No FIR in security breach of 32 lakh debit cards raises questions on India’s digital economy


In October last year, it was sensationally revealed that more than 32 lakh debit cards of customers had been blocked or recalled by banks to prevent them from falling prey to any financial fraud after a major security breach at a payment services provider that manages ATM network of a private sector bank.

32 lakh debit cards

While some of the banks like SBI recalled around six lakh cards, others like Bank of Baroda, IDBI Bank, Central Bank and Andhra Bank have replaced their affected debit cards as a pre-emptive measure.

Some of the lenders like ICICI Bank, HDFC Bank and Yes Bank too asked customers to change their ATM pin numbers.

HDFC Bank, for its part, advised its customers to use its own ATMs for carrying out any transaction.

The suspected security breach happened through a malware in the systems of Hitachi Payments Services, which serves YES Bank.

Hitachi provides payment services through ATM services, point of sale services (POS), emerging payments services and banking channel products like cash recycling ATMs and auto passbook entry machines.

This was a sensational security breach under a government, which has vowed to promote digital economy.

However, even more alarming is the new revelation that there has been no FIR in this astonishing security breach of more than 30 lakh debit cards.

An RTI reply by the government of India has revealed that no FIRs have been registered in the matter.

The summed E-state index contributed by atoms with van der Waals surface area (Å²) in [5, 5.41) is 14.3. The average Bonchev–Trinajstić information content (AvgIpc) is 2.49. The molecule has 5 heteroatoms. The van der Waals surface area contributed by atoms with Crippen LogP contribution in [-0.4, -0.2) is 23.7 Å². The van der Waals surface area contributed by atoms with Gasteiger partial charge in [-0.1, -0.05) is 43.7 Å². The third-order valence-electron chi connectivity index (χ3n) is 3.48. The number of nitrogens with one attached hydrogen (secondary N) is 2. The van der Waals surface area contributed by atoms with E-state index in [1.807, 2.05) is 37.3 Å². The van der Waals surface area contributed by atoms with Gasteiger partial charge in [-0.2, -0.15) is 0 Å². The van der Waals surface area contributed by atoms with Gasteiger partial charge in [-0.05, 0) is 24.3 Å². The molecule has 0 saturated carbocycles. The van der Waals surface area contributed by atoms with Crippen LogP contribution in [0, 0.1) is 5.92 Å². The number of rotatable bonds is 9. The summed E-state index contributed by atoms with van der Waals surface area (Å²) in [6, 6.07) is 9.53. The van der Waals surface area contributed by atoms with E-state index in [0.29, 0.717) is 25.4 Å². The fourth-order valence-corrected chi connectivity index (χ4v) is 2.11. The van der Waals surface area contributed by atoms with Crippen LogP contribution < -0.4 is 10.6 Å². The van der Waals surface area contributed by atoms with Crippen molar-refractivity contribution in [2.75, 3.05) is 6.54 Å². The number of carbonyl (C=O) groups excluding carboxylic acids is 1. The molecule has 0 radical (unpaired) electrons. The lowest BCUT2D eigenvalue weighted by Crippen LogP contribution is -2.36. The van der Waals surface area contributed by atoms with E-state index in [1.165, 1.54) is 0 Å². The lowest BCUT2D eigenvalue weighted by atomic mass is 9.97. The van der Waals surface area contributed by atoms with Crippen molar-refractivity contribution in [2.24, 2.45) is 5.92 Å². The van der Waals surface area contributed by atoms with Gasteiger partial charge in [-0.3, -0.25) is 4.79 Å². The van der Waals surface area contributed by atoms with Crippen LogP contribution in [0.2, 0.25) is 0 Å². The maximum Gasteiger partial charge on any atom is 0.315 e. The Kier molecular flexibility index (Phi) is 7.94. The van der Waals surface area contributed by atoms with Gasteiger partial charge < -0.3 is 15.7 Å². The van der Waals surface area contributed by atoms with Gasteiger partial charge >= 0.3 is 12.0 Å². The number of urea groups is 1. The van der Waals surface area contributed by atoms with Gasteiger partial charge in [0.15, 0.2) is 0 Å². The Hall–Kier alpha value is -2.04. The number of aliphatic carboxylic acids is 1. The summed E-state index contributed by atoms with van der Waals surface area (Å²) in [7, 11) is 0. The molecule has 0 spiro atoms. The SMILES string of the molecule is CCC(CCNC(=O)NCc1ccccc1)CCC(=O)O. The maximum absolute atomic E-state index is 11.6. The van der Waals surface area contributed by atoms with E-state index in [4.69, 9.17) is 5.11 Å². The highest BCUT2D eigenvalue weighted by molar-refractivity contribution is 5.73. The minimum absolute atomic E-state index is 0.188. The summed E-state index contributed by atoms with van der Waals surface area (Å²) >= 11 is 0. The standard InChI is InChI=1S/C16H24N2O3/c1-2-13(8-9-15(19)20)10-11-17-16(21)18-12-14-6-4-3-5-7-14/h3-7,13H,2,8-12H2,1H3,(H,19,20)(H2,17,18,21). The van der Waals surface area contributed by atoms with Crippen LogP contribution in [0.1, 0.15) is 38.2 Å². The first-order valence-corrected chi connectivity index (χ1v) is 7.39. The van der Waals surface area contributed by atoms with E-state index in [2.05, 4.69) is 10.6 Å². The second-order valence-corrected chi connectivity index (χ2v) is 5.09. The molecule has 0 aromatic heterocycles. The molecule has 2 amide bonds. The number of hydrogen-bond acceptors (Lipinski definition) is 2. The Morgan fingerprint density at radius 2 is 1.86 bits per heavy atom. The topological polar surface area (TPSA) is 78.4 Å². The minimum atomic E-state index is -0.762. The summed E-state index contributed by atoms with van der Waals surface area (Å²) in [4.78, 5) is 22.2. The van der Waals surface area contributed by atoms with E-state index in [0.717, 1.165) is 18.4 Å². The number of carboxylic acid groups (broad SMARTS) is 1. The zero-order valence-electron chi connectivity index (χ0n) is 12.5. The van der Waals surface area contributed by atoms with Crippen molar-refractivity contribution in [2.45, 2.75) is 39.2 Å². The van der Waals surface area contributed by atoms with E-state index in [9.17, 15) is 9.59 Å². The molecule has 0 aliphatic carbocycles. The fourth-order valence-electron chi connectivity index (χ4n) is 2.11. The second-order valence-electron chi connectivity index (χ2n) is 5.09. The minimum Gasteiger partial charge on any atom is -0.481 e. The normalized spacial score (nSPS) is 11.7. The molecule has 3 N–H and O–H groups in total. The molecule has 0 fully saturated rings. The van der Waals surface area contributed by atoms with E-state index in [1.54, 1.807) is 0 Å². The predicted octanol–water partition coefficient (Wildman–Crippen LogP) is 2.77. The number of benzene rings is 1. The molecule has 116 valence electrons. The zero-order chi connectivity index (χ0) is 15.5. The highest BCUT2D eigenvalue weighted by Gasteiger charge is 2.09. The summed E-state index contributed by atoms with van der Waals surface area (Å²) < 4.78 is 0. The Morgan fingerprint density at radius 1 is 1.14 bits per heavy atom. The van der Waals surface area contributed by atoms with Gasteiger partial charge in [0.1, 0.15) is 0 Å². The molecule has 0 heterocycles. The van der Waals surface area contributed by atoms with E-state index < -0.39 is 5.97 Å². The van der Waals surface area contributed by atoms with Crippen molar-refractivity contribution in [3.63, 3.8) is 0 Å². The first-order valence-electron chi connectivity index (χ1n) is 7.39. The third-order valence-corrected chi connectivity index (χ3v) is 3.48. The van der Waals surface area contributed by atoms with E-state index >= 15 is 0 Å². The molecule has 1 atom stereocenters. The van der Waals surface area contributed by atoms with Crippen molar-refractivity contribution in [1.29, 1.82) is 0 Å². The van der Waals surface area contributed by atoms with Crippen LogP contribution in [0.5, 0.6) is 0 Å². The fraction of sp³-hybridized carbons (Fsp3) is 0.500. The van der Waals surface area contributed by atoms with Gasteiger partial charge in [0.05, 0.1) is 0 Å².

The RTI, reply, obtained by activist Neeraj Sharma, said that a forensic investigation was carried out by the ATM service provider ‘M/S Hitachi’ and the finding was later submitted to the RBI.

“However, the same (report submitted to the RBI) cannot be disclosed.. since the disclosure of the same would adversely affect the economic interest of the state.”

In response another question in the RTI request, the central government also informed that a total ‘loss of Rs 14.96 rores was reported to RBI as a result of successful attempts of misuse of compromised cards numbering 3291.’

The Delhi-based RTI activist Sharma told Janta Ka Reporter, “Digital India without Digital security is not good for India. The government should not push people towards digital transaction without safety measures.

He said, “This RTI reply also revealed that RBI doesn’t have their own digital forensic experts, who can do a thorough investigation. RBI is dependent on private firms on forensic investigation.  The government should take immediate steps to catch the responsible people and prosecute them. The government should also ensure that these incidents are not repeated in future.”




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